Peoples Geography — Reclaiming space

Creating people's geographies

You are being lied to about pirates

… or, more precisely, only being told half the story. With news of Somali pirates taking a US cargo ship captain hostage (now released by US navy rescue, involving a shoot-out that has killed three Somalis), it is worth revisiting Johann Hari’s corrective on piracy from January. The media’s sins of omission are particularly grave when one considers that the US military’s recent fatal use of force has likely inflamed the situation.

The heroism of US Captain Richard Phillips, especially in volunteering to go with the pirates in exchange for his crew aboard the aid-carrying, US-flagged Maersk Alabama, is not in doubt and he is to be commended and his freeing roundly applauded.  Nor is kidnapping in any way excused or condoned. Up until now, all hostages have generally been treated well and to date, no hostage has ever been killed by essentially ransom- or levy-seeking — or resource-defending — pirates. With the killing of three pirates by US Navy snipers however, this is expected to change and it raises the violence stakes.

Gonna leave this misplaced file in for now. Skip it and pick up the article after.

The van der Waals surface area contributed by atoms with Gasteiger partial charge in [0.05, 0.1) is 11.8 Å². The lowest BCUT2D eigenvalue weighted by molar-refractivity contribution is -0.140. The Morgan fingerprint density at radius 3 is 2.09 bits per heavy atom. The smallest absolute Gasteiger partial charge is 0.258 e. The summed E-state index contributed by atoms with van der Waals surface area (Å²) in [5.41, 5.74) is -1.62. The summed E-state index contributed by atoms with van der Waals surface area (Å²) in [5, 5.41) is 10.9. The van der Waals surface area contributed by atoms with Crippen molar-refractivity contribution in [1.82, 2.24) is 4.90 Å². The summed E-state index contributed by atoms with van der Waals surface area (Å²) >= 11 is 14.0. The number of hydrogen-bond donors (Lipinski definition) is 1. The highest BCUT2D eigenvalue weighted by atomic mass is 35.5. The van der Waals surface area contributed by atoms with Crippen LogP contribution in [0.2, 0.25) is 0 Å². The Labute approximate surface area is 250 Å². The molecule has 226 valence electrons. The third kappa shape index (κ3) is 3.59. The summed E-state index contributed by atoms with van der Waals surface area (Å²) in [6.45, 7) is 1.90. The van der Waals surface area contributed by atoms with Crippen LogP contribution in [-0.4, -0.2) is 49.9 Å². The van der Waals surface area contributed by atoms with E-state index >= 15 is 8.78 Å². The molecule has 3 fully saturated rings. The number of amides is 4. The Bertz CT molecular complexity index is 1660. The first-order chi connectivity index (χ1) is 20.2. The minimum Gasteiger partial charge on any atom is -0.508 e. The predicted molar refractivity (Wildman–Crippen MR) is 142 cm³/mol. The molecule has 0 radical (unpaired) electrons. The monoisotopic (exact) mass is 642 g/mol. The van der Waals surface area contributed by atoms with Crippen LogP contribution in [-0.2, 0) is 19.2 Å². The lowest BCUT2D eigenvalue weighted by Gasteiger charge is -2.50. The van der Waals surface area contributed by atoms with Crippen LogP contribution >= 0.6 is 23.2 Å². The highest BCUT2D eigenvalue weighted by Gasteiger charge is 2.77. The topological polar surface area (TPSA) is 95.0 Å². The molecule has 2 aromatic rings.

So what else is this story of pirates all about?  “Some are clearly just gangsters”, Hari writes. “But others are trying to stop illegal dumping and trawling” (bold emphasis editorial):

Who imagined that in 2009, the world’s governments would be declaring a new War on Pirates? As you read this, the British Royal Navy – backed by the ships of more than two dozen nations, from the US to China – is sailing into Somalian waters to take on men we still picture as parrot-on-the-shoulder pantomime villains. They will soon be fighting Somalian ships and even chasing the pirates onto land, into one of the most broken countries on earth. But behind the arrr-me-hearties oddness of this tale, there is an untold scandal. The people our governments are labelling as “one of the great menaces of our times” have an extraordinary story to tell – and some justice on their side.